What Sean Hannity wanted to talk about on Monday night was the extent to which the Department of Justice is corrupt.

That’s how he began his show, with a fumbling tirade about how there’s a double standard when it comes to investigations by the federal government and so on.

If you aren’t a regular viewer of Hannity’s program, a lot of his argument might have seemed hard to follow; like Donald Trump, he has built up an extensive glossary of shorthands for purported misbehavior by the government that just get sprinkled into whatever new thing he’s incensed about.

The centerpiece of the monologue was testimony from an IRS whistleblower released by congressional Republicans last week. But it also looped in complaints about the coverage of President Biden’s son Hunter’s laptop during the 2020 election, material sourced to that laptop, comments from Attorney General Merrick Garland and House Republicans’ secondhand bribery allegations that have failed to gain traction.

Fundamentally, though, the constituent elements of the rant didn’t matter, as they never do. Hannity isn’t conveying the news to his audience. He’s conveying a framework for perceiving politics — and, particularly, how to perceive Trump in the best possible light. Hannity was arguing that the Justice Department was corrupt in the same way that high-schoolers complain about a teacher they dislike, offering up a pastiche of coded or vague claims that should be treated with skepticism.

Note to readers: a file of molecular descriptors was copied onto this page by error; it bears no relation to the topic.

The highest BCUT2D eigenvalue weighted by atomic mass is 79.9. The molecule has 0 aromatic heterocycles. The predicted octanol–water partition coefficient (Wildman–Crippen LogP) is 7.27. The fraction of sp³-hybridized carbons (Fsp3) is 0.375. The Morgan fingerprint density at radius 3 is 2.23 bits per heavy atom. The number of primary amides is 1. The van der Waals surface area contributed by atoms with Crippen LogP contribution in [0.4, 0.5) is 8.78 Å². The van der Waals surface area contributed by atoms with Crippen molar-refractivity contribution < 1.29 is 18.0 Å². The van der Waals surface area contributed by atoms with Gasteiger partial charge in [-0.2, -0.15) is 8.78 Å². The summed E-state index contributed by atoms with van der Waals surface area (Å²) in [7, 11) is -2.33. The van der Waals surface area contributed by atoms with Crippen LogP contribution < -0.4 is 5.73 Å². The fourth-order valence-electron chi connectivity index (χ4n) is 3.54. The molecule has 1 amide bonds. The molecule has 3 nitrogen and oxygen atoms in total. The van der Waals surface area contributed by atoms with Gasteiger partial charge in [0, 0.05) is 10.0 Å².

Anyway, that is what the Fox News host wanted to talk about. But less than an hour before his show began, his producers had to slot in something else: audio obtained by CNN in which Trump is heard referring to classified documents during a 2021 conversation at his golf club in New Jersey. Suddenly Hannity’s program had to pivot from attacking the Justice Department broadly — itself in service to Trump — to defending Trump on this specific thing.

It went poorly.

“Fake news CNN has exclusively apparently obtained another audio recording used as evidence in Trump’s document case,” Hannity began. “It’s kind of weird because there are virtually no leaks from Biden’s document investigation, if there even really is one. It’s almost as if we have a two-tiered system of justice, isn’t it?”

Immediately, you see how this works. The investigation into Biden’s possession of classified documents is not understood to be commensurate to Trump’s in any significant way. There’s no indication that Biden knew he had classified documents, much less tried to retain them. For Hannity’s point to stand, it would require that (1) the recording obtained by CNN was leaked by the Justice Department and (2) that there exists a recording incriminating Biden in the same way — appearing to show someone a classified document and mentioning that it’s classified — but without that recording similarly leaking. But Hannity’s viewers aren’t pausing to consider that. They’re hearing the code-phrase — “two-tiered system of justice” — and (Hannity hopes) nodding.